Chapter 37

A guy over at the little marina waves at us, and my friend waves back. I think I recognize him. He was at the bonfire too. “Su hermano?” I ask, temporarily forgetting how to say cousin in Spanish, and using brother instead.

“Si, Si.” He gets up and motions for me to follow him. I grab my bag of fruit and hurry to catch up. When I get to the dock, the two of them are already having a conversation, and his brother keeps looking over at me. I feel like I’m being talked about, in front of my back. It looks like my friend is doing most of the talking. He sounds like he’s pleading. I’m suddenly very uncomfortable.

Finally his brother agrees with whatever he was saying and he turns to me and tells me his brother works on that fishing boat and I can go with him. That’s nice, but how do I say I need to stay here and wait for the next bus?  He says a bunch of stuff rapidly in Spanish so I don’t get a word in edgewise. “California” jumps out a couple of times. California works.

The brother walks over to a crate, picks it up, and then walks over and hands it to me. He picks up another one. I think it has food or bait or both, and he motions for me to follow.

We put the crates on his boat. I keep hearing “Bahia De Los Flores,” among other incomprehensible stuff.  That will be cool if he gets me close to home. They look at me oddly, as if apologizing for something. I smile.

It’s a fairly old fishing boat, the kind that you steer from a control center up high on a second story. Below it is a cabin, and behind it all the way to the back of the boat is a big, open area where people fish. There are several places to put fishing poles all around the back area.

Jose, introduces me as Pancho and the other guy as his brother Ernesto, even though I saw him at the bonfire too. We both nod at the same time. I wonder how much longer I can keep up this Spanish thing before I get outed. They both look at each other with knowing looks. What is that about? I guess they know I’m stranded here. I hear “Maroon” a couple of times, very softly and almost without moving their lips.

I follow Ernesto back to the store where I had that wonderful conversation with the man stocking cigarettes. Maybe if I straighten my hair and shirt a bit before I get there, he won’t recognize me. I make sure there is no trace of the tropical-sand facial-mask I had on earlier.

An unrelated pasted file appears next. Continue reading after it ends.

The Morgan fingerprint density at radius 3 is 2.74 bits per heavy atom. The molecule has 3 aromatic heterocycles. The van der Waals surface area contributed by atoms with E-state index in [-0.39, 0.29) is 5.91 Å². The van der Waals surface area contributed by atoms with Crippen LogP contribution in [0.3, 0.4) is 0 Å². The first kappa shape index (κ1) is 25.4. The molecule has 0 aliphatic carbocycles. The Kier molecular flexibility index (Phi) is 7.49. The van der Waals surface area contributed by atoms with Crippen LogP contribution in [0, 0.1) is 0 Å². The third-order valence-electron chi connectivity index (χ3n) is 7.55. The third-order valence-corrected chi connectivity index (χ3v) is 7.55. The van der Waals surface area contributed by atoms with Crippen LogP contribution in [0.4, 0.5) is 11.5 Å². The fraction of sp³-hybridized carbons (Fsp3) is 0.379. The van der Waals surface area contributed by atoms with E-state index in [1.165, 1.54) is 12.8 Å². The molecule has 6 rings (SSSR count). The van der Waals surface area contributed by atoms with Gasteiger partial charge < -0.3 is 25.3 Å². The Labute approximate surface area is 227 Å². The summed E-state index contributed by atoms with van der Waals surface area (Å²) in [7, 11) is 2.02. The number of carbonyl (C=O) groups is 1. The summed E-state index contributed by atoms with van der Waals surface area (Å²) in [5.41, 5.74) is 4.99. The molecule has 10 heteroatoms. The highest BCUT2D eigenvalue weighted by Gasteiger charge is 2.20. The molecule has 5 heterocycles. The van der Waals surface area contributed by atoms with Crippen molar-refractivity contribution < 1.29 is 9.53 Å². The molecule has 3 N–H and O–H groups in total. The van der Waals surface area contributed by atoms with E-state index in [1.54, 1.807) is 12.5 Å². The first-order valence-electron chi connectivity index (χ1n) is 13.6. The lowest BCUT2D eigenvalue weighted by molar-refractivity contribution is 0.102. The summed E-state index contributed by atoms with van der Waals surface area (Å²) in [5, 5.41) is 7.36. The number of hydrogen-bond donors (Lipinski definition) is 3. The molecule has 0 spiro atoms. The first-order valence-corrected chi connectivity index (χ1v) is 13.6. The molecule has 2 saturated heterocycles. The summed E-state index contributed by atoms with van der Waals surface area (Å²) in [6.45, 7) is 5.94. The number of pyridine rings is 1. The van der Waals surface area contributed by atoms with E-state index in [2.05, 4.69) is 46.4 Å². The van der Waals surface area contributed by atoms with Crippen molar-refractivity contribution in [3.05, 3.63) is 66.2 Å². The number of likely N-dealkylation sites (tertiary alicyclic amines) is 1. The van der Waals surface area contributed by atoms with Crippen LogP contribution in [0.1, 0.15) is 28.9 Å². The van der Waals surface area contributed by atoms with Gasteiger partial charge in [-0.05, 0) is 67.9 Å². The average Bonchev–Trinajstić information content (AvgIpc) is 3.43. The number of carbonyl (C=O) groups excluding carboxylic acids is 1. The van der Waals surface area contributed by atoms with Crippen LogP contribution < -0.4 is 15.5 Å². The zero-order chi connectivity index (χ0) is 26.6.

We get inside, and the old man behind the counter has finished stocking the cigarettes. When he sees me he opens his mouth, but Ernesto is quicker. He tells the man that I am marooned here and they are helping me. The old man nods slowly, turns to me, smiles really big, and gives me a couple of slow and exaggerated nods.

I follow Ernesto into the back room and he grabs a plastic bag from a dispenser, then opens an ice machine. He grabs a scoop out of the ice and rapidly fills the bag. He does this twice and then hands me the cold, wet, aluminum scoop. I’ve done this many times at Taco Bell, so I rapidly fill my bags too, and trudge on right after him, holding one of the ice bags on my shoulder to avoid the overly understanding eyes of the cigarette man.

When everything is loaded, we get on the boat and I am introduced to Pablo. He owns the boat, or co-owns the boat, or something like that. He is told, like all the others, that I am marooned and need help. That must be the word for stranded, but they say it so oddly, but then again, most Spanish words that sound like their English counterparts are pronounced a little different. I shake Jose’s hand and thank him for the help. I don’t really know what else to do.

He apologizes for telling everyone I am marooned. I don’t know why—I am. “Yo soy” I tell him. He looks at me then laughs his butt off.

He sees my confusion. Something about last night. He points to me, then mimes something. He keeps pointing to me and miming a boat, and eating, and he points back to where the bonfire was. “Tu, tu” he keeps saying. “Mira” which means look, and I hear a couple of more Maroons.

I say, “Maroon, Maroon.” to show that I understand what he is saying, and I nod to let him know I agree. Suddenly my Spanish isn’t working any more.

“No, Moron.”

“Maroon.”

“MORON!”

 

Wait a minute . . . “Moron?”

He smiles, “Si, Si, Moron!”

Holy Shit! They think I’m a moron. I must have gotten drunker than I thought last night. And I don’t speak Spanish very well, so I guess, yep, there he goes, miming stuff again—Oh, I was miming—I  was miming a conversation—drunk. They think I’m a moron. That’s why they’re helping me. I’m some mentally disabled guy—mentally disabled Mexican guy—trying to get to California where my family is.

Great! Just Great! Now those special looks they gave each other make total sense now. I have never felt so embarrassed—retroactively—in my whole life. Oh, and the cigarette man too, with that exaggerated nod and goofy smile. I don’t think I’ll ever feel this embarrassed again—ever!

Ernesto starts the engines and they rumble beneath the water, creating a mini Jacuzzi for whatever fish are behind the boat. As the engines warm up, we finish putting the stuff away, making sure it won’t roll around. Then we cast off and leave the shore behind. Rodrigo and Ernesto pretty much talk to themselves for a while. I don’t know what they’re saying, but I strain to listen for the word moron to see if they’re talking about me.

Mike J Quinn About Mike J Quinn
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